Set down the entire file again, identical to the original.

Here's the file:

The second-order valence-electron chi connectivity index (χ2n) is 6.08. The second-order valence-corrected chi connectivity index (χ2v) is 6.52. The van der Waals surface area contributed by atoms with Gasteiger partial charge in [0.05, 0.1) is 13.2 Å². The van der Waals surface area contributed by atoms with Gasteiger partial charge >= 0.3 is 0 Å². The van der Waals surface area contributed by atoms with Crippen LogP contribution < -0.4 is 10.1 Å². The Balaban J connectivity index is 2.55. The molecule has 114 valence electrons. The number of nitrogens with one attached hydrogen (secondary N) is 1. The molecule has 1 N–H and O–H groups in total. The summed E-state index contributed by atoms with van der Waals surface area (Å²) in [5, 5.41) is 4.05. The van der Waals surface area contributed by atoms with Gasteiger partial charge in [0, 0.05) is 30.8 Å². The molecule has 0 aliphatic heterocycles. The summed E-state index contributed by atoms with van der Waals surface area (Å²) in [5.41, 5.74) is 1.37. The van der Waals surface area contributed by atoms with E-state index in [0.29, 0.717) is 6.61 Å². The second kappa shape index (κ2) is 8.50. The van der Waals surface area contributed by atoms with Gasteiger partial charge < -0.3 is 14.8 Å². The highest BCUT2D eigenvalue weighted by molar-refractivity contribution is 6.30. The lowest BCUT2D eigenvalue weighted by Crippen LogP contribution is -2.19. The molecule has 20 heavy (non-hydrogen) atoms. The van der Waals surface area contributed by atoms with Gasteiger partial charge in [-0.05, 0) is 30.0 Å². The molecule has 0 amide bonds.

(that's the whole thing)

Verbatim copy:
The second-order valence-electron chi connectivity index (χ2n) is 6.08. The second-order valence-corrected chi connectivity index (χ2v) is 6.52. The van der Waals surface area contributed by atoms with Gasteiger partial charge in [0.05, 0.1) is 13.2 Å². The van der Waals surface area contributed by atoms with Gasteiger partial charge >= 0.3 is 0 Å². The van der Waals surface area contributed by atoms with Crippen LogP contribution < -0.4 is 10.1 Å². The Balaban J connectivity index is 2.55. The molecule has 114 valence electrons. The number of nitrogens with one attached hydrogen (secondary N) is 1. The molecule has 1 N–H and O–H groups in total. The summed E-state index contributed by atoms with van der Waals surface area (Å²) in [5, 5.41) is 4.05. The van der Waals surface area contributed by atoms with Gasteiger partial charge in [0, 0.05) is 30.8 Å². The molecule has 0 aliphatic heterocycles. The summed E-state index contributed by atoms with van der Waals surface area (Å²) in [5.41, 5.74) is 1.37. The van der Waals surface area contributed by atoms with E-state index in [0.29, 0.717) is 6.61 Å². The second kappa shape index (κ2) is 8.50. The van der Waals surface area contributed by atoms with Gasteiger partial charge < -0.3 is 14.8 Å². The highest BCUT2D eigenvalue weighted by molar-refractivity contribution is 6.30. The lowest BCUT2D eigenvalue weighted by Crippen LogP contribution is -2.19. The molecule has 20 heavy (non-hydrogen) atoms. The van der Waals surface area contributed by atoms with Gasteiger partial charge in [-0.05, 0) is 30.0 Å². The molecule has 0 amide bonds.